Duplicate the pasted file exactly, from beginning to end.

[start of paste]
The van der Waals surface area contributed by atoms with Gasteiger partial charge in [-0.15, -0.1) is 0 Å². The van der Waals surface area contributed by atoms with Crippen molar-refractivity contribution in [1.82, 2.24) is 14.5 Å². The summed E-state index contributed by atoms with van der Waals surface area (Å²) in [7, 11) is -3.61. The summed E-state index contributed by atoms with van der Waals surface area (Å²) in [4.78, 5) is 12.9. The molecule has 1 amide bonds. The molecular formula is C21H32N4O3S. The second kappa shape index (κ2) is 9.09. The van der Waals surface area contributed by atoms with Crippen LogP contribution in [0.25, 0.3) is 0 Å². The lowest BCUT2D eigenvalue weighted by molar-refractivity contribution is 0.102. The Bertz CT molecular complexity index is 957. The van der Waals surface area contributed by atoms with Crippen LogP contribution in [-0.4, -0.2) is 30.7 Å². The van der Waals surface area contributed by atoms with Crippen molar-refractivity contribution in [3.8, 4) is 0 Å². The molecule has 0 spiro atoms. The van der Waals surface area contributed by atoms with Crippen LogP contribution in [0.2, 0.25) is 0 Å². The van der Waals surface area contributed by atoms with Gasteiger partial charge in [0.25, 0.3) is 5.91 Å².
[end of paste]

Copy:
The van der Waals surface area contributed by atoms with Gasteiger partial charge in [-0.15, -0.1) is 0 Å². The van der Waals surface area contributed by atoms with Crippen molar-refractivity contribution in [1.82, 2.24) is 14.5 Å². The summed E-state index contributed by atoms with van der Waals surface area (Å²) in [7, 11) is -3.61. The summed E-state index contributed by atoms with van der Waals surface area (Å²) in [4.78, 5) is 12.9. The molecule has 1 amide bonds. The molecular formula is C21H32N4O3S. The second kappa shape index (κ2) is 9.09. The van der Waals surface area contributed by atoms with Crippen LogP contribution in [0.25, 0.3) is 0 Å². The lowest BCUT2D eigenvalue weighted by molar-refractivity contribution is 0.102. The Bertz CT molecular complexity index is 957. The van der Waals surface area contributed by atoms with Crippen LogP contribution in [-0.4, -0.2) is 30.7 Å². The van der Waals surface area contributed by atoms with Crippen molar-refractivity contribution in [3.8, 4) is 0 Å². The molecule has 0 spiro atoms. The van der Waals surface area contributed by atoms with Crippen LogP contribution in [0.2, 0.25) is 0 Å². The van der Waals surface area contributed by atoms with Gasteiger partial charge in [0.25, 0.3) is 5.91 Å².